Everyone needs storage. However, not all medical imaging storage solutions are made equal. Where most specialists get confused is how to determine the difference between local and Cloud storage. The solution you choose is part of a big decision that will impact your practice. Here is what vendors mean when they talk about Cloud storage.…
What’s The Big Deal?
Having storage allows you as a practice, hospital, consultant, or imaging center to keep a long term (or short term) repository of your patient records. That way, when you get a request from a specialist for your patient records years after their visit, you can promptly provide them. Additionally, storage comes in handy when a patient comes in for a visit due to a relative ailment months or years after its onset. Such an example could be a patient who was diagnosed with breast cancer. The oncologist will probably want to compare past mammograms with current and future scans to determine the prognosis. If such a physician does not have access to images due to not having a storage system in place, they are unable to provide adequate medical treatment to their patient. So, overall, if you don’t have storage but in some way deal with patient imaging, you need to find a solution sooner rather than later.
What Is Cloud Storage?
Cloud storage is pretty much what it sounds like. Your patient data can be stored in the Cloud for as long or short a duration as you need. This solution is able to be redundant due to the backups it has set up with multiple data centers in the que. To determine whether or not you need Cloud storage, answer the following question: “Do you need to be able to securely access, and share patient records with other specialists for diagnostic purposes?”. If you answered yes, you need Cloud storage.
Still confused as to what Cloud storage is? Think of this way, if you have a smart phone you are probably using an app or service like iCloud or Google Photos. Basically, you take a picture on your phone, and the image immediately gets backed up on your Cloud account. That means no matter what device, so long as you log in with your credentials you will be able to access, view, edit, and share the picture. Well, Cloud storage for your medical imaging is analogous to what iCloud or Google Photos is for your cell phone and tablet pictures.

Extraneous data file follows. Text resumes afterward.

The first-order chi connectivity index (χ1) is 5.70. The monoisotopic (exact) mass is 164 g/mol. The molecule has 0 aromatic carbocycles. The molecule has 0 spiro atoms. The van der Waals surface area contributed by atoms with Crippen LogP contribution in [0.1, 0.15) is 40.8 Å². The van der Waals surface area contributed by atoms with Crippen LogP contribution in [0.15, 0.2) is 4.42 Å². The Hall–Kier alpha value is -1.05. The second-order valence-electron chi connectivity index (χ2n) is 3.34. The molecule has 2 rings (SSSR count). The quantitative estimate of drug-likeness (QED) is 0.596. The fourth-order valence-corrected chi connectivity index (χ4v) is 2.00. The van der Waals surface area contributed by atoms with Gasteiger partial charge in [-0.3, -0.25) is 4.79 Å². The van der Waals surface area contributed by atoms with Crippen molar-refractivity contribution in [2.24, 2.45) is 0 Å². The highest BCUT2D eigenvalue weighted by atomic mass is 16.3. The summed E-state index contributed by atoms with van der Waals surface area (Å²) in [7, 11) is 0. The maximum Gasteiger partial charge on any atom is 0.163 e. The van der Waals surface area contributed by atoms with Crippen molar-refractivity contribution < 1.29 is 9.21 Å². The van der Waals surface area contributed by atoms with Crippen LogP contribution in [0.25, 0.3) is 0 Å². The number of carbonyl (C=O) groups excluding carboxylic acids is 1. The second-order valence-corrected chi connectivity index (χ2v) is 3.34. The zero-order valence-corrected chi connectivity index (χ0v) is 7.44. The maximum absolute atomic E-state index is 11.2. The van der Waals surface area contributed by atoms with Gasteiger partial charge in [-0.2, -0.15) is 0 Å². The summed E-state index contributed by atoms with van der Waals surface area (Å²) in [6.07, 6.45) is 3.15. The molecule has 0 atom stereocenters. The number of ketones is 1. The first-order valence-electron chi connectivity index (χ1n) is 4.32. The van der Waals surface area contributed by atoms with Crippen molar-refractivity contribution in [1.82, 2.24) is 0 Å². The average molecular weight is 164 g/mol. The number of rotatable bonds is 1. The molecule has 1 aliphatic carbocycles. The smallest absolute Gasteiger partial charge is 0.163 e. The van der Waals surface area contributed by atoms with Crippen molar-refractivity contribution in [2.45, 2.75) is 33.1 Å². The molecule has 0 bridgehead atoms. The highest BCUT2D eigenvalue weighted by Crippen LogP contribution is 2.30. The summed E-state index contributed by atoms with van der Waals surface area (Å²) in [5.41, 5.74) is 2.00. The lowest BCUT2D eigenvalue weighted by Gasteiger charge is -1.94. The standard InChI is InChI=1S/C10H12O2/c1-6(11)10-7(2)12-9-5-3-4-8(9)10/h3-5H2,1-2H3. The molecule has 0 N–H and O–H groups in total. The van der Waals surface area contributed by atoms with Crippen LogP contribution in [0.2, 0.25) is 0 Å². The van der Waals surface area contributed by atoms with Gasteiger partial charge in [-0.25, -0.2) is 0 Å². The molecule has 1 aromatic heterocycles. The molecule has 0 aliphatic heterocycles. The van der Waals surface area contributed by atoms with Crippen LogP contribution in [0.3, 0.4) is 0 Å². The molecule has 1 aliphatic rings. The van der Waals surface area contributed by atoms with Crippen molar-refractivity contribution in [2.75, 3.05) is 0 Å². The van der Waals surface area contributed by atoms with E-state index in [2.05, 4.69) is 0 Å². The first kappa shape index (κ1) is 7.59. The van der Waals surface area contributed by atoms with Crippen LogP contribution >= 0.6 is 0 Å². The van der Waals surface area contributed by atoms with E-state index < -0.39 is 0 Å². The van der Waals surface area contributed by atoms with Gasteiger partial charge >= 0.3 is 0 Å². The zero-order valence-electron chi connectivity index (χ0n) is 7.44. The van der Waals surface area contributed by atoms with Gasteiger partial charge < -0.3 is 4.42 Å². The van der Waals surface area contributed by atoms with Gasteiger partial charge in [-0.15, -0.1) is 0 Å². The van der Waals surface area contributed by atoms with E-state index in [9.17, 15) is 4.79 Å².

Pros of Going Cloud
You have promising backup. Your practice, imaging center, or hospital could get picked up in a tornado and swept off to Oz, but your images and records will remain safe and sound. It is also more cost effective in the long run when compared to the costs of upkeep with a local storage solution.
Cons of Going Cloud
For the most part, there really is no reason to not use the Cloud. It is much safer than any alternative out there. However, there are some exceptions. For instance, if you don’t have reliable Internet access, this could be a problem. Hence, for those with no Internet access, unfortunately you are not a candidate for Cloud storage. After all, the Cloud is an Internet based platform. So, no Internet essentially translates to no Cloud access. On the other hand, if you have Internet access, but it’s just slow, you are probably more suitable for a Hybrid storage solution.
Having a reliable form of storage is key to the success of any medical business. You need to feel confident in how you retain protected patient health information, and rest assured that in a moment’s notice, you could access it and get it where it needs to be. That’s where local solutions not just fall short, they fail. Cloud storage is the only solution that will give you a sense of real security and reliability with your patient’s medical images and records. However, the specific type of implementation you get depends on your practice’s existing architecture. Contact your PACS administrator to learn what your options are today.